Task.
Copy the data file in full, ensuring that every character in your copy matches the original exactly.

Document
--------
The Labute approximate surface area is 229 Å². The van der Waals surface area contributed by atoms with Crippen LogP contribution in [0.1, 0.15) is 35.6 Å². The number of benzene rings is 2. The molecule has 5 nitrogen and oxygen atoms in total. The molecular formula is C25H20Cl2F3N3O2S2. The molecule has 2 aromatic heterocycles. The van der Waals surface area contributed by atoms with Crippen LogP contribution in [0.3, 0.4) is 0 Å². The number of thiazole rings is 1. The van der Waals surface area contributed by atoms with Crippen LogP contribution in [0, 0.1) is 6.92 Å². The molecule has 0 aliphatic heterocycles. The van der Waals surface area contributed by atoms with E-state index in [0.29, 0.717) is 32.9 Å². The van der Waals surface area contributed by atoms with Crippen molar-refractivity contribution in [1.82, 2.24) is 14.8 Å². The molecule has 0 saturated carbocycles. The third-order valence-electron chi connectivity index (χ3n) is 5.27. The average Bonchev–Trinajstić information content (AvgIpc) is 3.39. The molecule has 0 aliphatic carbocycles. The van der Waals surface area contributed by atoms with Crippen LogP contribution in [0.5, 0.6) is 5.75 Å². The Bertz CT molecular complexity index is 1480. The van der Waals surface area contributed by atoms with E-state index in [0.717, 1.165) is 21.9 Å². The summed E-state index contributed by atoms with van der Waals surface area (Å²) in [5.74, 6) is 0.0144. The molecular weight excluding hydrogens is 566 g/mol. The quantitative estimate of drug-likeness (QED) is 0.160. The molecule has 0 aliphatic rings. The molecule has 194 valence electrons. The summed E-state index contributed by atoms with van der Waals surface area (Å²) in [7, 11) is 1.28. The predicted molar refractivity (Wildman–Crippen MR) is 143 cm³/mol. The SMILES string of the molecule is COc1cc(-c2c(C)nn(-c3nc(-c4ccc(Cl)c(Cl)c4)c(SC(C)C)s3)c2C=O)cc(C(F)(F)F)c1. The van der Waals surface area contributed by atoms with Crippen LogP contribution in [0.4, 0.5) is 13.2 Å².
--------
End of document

The Labute approximate surface area is 229 Å². The van der Waals surface area contributed by atoms with Crippen LogP contribution in [0.1, 0.15) is 35.6 Å². The number of benzene rings is 2. The molecule has 5 nitrogen and oxygen atoms in total. The molecular formula is C25H20Cl2F3N3O2S2. The molecule has 2 aromatic heterocycles. The van der Waals surface area contributed by atoms with Crippen LogP contribution in [0.3, 0.4) is 0 Å². The number of thiazole rings is 1. The van der Waals surface area contributed by atoms with Crippen LogP contribution in [0, 0.1) is 6.92 Å². The molecule has 0 aliphatic heterocycles. The van der Waals surface area contributed by atoms with E-state index in [0.29, 0.717) is 32.9 Å². The van der Waals surface area contributed by atoms with Crippen molar-refractivity contribution in [1.82, 2.24) is 14.8 Å². The molecule has 0 saturated carbocycles. The third-order valence-electron chi connectivity index (χ3n) is 5.27. The average Bonchev–Trinajstić information content (AvgIpc) is 3.39. The molecule has 0 aliphatic carbocycles. The van der Waals surface area contributed by atoms with Crippen LogP contribution in [0.5, 0.6) is 5.75 Å². The Bertz CT molecular complexity index is 1480. The van der Waals surface area contributed by atoms with E-state index in [0.717, 1.165) is 21.9 Å². The summed E-state index contributed by atoms with van der Waals surface area (Å²) in [5.74, 6) is 0.0144. The molecular weight excluding hydrogens is 566 g/mol. The quantitative estimate of drug-likeness (QED) is 0.160. The molecule has 0 aliphatic rings. The molecule has 194 valence electrons. The summed E-state index contributed by atoms with van der Waals surface area (Å²) in [7, 11) is 1.28. The predicted molar refractivity (Wildman–Crippen MR) is 143 cm³/mol. The SMILES string of the molecule is COc1cc(-c2c(C)nn(-c3nc(-c4ccc(Cl)c(Cl)c4)c(SC(C)C)s3)c2C=O)cc(C(F)(F)F)c1. The van der Waals surface area contributed by atoms with Crippen LogP contribution in [0.4, 0.5) is 13.2 Å².